Secondly, Klein treats capitalism as if it were only 35 years old. Her book however is thematically similar to the work of another woman who wrote on the same issues a century before: Rosa Luxemburg. By only going as far back as the rise of Keynsianism and developmentalism, Klein makes it seem as though neoliberalism is a radical historical exception. Yet it seems that, since the industrial revolution, it is Keynsianism that itself was the historical exception.

This book is mostly comprised of what are essentially case studies. Each case study could certainly be expanded into its own 600-page book, so simplification was necessary. I think that it is also necessary for the author to explicitly admit the complexity of any situation beyond just the power of market forces, which act strongly and ubiquitously but never alone. I think she does admit the shortcomings of her case studies for Israel/Palestine, South Africa, and Iraq (her best and most personally-involved ones), but not for the rest.

All in all, this book is worth a read and is a good introduction to one of the most powerful forces of our times. I just hope that it inspires people to read some other books that illuminate more of the complexities in regards to the theory and practice of neoliberalism in our communities, countries, and worlds. I particularly recommend David Harvey's A Brief History of Neoliberalism.
335 internautes sur 432 ont trouvé ce commentaire utile 
The New "New Economy" 18 septembre 2007
Par Panopticonman - Publié sur Amazon.com
Format: Relié Achat vérifié
In THE SHOCK DOCTRINE, Naomi Klein brilliantly proposes a compelling counter-story to the prevailing fable of free market infallibility. Buttressed by painstaking and wide-ranging research, and an ability to see connections where others only see coincidence, Ms. Klein amply shows that profit-making is not the essence of democracy as Milton Friedman and his minions would have it. She shows instead that the machinery of the state and the requirements of "disaster capitalism" are now so tightly synchronized in their exploitation of disasters both man-made and natural as to be virtually one in the same.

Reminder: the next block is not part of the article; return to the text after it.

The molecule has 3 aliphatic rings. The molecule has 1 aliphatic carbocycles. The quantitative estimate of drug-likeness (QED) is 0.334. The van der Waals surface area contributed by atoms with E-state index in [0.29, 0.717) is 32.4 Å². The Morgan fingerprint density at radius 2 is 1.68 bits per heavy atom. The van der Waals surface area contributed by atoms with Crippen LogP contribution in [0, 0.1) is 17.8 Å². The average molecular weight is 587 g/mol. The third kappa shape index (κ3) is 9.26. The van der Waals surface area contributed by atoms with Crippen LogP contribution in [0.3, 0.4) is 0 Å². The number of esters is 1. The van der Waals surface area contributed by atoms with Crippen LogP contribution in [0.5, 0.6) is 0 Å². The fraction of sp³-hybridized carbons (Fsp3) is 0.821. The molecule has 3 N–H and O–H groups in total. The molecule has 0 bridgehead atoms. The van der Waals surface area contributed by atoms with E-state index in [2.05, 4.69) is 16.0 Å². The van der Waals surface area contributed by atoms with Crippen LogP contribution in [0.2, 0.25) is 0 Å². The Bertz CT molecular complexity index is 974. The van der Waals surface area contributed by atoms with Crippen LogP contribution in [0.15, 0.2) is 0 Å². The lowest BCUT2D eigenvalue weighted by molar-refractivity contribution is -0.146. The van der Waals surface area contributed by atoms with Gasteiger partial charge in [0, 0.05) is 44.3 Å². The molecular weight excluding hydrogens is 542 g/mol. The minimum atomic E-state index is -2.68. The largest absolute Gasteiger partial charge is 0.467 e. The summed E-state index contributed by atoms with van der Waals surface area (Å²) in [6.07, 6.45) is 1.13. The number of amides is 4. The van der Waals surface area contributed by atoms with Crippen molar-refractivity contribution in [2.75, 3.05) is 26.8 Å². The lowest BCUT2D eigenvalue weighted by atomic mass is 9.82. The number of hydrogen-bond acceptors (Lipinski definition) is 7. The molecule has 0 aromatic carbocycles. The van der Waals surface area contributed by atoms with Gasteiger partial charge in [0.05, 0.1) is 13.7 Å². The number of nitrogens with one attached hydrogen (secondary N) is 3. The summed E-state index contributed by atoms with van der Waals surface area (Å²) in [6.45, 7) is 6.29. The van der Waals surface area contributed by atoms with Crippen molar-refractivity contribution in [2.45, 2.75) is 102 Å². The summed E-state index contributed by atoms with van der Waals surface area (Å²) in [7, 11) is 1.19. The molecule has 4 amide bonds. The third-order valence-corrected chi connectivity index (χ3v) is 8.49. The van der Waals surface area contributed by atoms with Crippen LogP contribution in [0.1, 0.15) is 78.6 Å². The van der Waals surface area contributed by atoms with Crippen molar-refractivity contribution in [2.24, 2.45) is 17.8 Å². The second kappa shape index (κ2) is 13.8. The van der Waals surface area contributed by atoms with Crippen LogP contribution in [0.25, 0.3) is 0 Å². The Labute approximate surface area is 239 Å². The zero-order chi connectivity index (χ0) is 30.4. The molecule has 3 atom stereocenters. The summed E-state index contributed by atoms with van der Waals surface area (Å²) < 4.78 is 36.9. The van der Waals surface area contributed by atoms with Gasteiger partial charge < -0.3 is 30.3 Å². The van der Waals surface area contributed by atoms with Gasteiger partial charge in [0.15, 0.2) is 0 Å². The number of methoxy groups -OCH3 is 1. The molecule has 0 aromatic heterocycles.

Citing pertinent examples to prove her thesis that "disaster capitalism" is now rampant around the world - in Russia, in China, in Iraq to name just a few - she describes how in times of crisis, elites everywhere have learned that they can profit by implementing policies, e.g., "shock therapy" or "shock and awe," that would have been vigorously opposed in normal times. When these changes to Friedmanite free-market dicta are opposed, as they were in Chile, a third shock is implemented. This, according to Klein is a shock that is entirely man-made - the torture and murder of those who would stand in the way of the takeover of the public sector, or, as neo-liberal economists would have it, the bringing forth of a new birth of freedom.

During the "Reagan Revolution," Klein argues, the notion of the `Entrepreneur As Hero' was buffed to a high gloss though the influence of right-wing think tanks whose pronouncements were reported by a cowed and obedient media. A decade later in the dot.com era, entrepreneurs were burnished to blinding sheen when the media fed the world images of swashbuckling venture capitalists who were touted as bringing forth a new millennium through the Internet. Klein maintains that George W. Bush's "public offering" -- the War on Terror - covered slavishly and avidly by the media, has been wildly successful, lining the pockets of investors in the new Homeland Security sector as promises of taxpayer money everlastingly flowing into the coffers of the military-industrial-energy complex have been fulfilled. This is the new "new economy:" the looting of the public sector through the now tried-and-true methods of disaster capitalism.